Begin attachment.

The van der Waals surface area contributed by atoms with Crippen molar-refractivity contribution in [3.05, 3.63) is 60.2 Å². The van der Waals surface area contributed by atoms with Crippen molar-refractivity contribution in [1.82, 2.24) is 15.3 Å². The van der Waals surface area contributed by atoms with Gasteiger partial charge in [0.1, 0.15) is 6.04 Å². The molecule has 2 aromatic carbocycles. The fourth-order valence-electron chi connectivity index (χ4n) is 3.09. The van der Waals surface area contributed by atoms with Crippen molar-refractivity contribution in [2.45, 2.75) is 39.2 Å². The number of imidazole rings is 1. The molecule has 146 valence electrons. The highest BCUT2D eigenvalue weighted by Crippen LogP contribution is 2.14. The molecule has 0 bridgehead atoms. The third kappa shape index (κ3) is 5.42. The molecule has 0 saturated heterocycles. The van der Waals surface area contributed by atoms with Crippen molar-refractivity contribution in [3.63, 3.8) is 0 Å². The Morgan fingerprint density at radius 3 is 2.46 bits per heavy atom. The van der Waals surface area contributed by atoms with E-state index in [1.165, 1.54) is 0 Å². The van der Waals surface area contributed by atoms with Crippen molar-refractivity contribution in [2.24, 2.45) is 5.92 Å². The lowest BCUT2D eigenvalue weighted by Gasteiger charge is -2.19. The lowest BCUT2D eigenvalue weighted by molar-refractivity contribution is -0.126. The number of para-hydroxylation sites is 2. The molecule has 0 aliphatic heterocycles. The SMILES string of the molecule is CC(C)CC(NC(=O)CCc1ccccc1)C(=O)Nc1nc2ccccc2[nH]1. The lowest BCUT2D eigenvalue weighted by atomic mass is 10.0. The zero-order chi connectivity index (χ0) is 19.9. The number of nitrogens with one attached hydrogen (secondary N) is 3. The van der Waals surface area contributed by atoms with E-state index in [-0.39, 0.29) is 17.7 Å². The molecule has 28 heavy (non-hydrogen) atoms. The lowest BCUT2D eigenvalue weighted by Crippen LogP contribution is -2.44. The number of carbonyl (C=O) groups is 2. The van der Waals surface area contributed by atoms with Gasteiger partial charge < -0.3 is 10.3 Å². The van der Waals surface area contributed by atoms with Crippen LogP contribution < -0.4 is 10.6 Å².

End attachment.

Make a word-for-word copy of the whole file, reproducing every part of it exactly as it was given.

The van der Waals surface area contributed by atoms with Crippen molar-refractivity contribution in [3.05, 3.63) is 60.2 Å². The van der Waals surface area contributed by atoms with Crippen molar-refractivity contribution in [1.82, 2.24) is 15.3 Å². The van der Waals surface area contributed by atoms with Gasteiger partial charge in [0.1, 0.15) is 6.04 Å². The molecule has 2 aromatic carbocycles. The fourth-order valence-electron chi connectivity index (χ4n) is 3.09. The van der Waals surface area contributed by atoms with Crippen molar-refractivity contribution in [2.45, 2.75) is 39.2 Å². The number of imidazole rings is 1. The molecule has 146 valence electrons. The highest BCUT2D eigenvalue weighted by Crippen LogP contribution is 2.14. The molecule has 0 bridgehead atoms. The third kappa shape index (κ3) is 5.42. The molecule has 0 saturated heterocycles. The van der Waals surface area contributed by atoms with Crippen molar-refractivity contribution in [3.63, 3.8) is 0 Å². The Morgan fingerprint density at radius 3 is 2.46 bits per heavy atom. The van der Waals surface area contributed by atoms with E-state index in [1.165, 1.54) is 0 Å². The van der Waals surface area contributed by atoms with Crippen molar-refractivity contribution in [2.24, 2.45) is 5.92 Å². The lowest BCUT2D eigenvalue weighted by Gasteiger charge is -2.19. The lowest BCUT2D eigenvalue weighted by molar-refractivity contribution is -0.126. The number of para-hydroxylation sites is 2. The molecule has 0 aliphatic heterocycles. The SMILES string of the molecule is CC(C)CC(NC(=O)CCc1ccccc1)C(=O)Nc1nc2ccccc2[nH]1. The lowest BCUT2D eigenvalue weighted by atomic mass is 10.0. The zero-order chi connectivity index (χ0) is 19.9. The number of nitrogens with one attached hydrogen (secondary N) is 3. The van der Waals surface area contributed by atoms with E-state index in [-0.39, 0.29) is 17.7 Å². The molecule has 28 heavy (non-hydrogen) atoms. The lowest BCUT2D eigenvalue weighted by Crippen LogP contribution is -2.44. The number of carbonyl (C=O) groups is 2. The van der Waals surface area contributed by atoms with Gasteiger partial charge < -0.3 is 10.3 Å². The van der Waals surface area contributed by atoms with Crippen LogP contribution < -0.4 is 10.6 Å².